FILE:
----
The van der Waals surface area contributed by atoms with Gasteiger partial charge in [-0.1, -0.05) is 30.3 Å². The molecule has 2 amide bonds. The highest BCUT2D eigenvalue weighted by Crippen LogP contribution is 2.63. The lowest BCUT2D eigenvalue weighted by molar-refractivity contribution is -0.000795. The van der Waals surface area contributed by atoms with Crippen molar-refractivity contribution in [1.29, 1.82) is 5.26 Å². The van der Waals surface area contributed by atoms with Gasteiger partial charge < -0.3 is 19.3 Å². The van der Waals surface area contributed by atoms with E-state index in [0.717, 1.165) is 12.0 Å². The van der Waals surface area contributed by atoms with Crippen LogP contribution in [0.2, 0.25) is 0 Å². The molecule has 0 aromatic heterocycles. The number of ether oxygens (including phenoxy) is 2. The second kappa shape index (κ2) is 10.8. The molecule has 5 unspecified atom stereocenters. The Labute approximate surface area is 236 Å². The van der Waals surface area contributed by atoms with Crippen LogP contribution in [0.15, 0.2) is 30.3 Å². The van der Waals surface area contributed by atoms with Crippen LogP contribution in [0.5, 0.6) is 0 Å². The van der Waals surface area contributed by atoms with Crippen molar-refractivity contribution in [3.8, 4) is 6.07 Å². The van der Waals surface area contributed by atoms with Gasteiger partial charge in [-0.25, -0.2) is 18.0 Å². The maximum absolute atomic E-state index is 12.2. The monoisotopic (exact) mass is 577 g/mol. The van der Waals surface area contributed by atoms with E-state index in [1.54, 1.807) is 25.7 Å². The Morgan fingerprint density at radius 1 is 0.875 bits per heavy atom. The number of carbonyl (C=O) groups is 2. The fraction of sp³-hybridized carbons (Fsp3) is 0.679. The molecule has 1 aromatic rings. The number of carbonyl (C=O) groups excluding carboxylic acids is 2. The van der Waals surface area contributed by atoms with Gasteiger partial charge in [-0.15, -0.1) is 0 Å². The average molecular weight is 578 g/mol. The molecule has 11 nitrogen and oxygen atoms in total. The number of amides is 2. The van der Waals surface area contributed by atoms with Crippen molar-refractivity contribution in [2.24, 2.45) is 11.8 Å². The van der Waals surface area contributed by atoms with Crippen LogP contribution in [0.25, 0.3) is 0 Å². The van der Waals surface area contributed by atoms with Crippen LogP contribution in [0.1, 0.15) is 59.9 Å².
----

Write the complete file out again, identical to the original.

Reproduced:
The van der Waals surface area contributed by atoms with Gasteiger partial charge in [-0.1, -0.05) is 30.3 Å². The molecule has 2 amide bonds. The highest BCUT2D eigenvalue weighted by Crippen LogP contribution is 2.63. The lowest BCUT2D eigenvalue weighted by molar-refractivity contribution is -0.000795. The van der Waals surface area contributed by atoms with Crippen molar-refractivity contribution in [1.29, 1.82) is 5.26 Å². The van der Waals surface area contributed by atoms with Gasteiger partial charge < -0.3 is 19.3 Å². The van der Waals surface area contributed by atoms with E-state index in [0.717, 1.165) is 12.0 Å². The van der Waals surface area contributed by atoms with Crippen LogP contribution in [0.2, 0.25) is 0 Å². The molecule has 0 aromatic heterocycles. The number of ether oxygens (including phenoxy) is 2. The second kappa shape index (κ2) is 10.8. The molecule has 5 unspecified atom stereocenters. The Labute approximate surface area is 236 Å². The van der Waals surface area contributed by atoms with Crippen LogP contribution in [0.15, 0.2) is 30.3 Å². The van der Waals surface area contributed by atoms with Crippen LogP contribution in [0.5, 0.6) is 0 Å². The van der Waals surface area contributed by atoms with Crippen molar-refractivity contribution in [3.8, 4) is 6.07 Å². The van der Waals surface area contributed by atoms with Gasteiger partial charge in [-0.25, -0.2) is 18.0 Å². The maximum absolute atomic E-state index is 12.2. The monoisotopic (exact) mass is 577 g/mol. The van der Waals surface area contributed by atoms with E-state index in [1.54, 1.807) is 25.7 Å². The Morgan fingerprint density at radius 1 is 0.875 bits per heavy atom. The number of carbonyl (C=O) groups is 2. The fraction of sp³-hybridized carbons (Fsp3) is 0.679. The molecule has 1 aromatic rings. The number of carbonyl (C=O) groups excluding carboxylic acids is 2. The van der Waals surface area contributed by atoms with Gasteiger partial charge in [-0.15, -0.1) is 0 Å². The average molecular weight is 578 g/mol. The molecule has 11 nitrogen and oxygen atoms in total. The number of amides is 2. The van der Waals surface area contributed by atoms with Crippen molar-refractivity contribution in [2.24, 2.45) is 11.8 Å². The van der Waals surface area contributed by atoms with Crippen LogP contribution in [0.25, 0.3) is 0 Å². The van der Waals surface area contributed by atoms with Crippen LogP contribution in [0.1, 0.15) is 59.9 Å².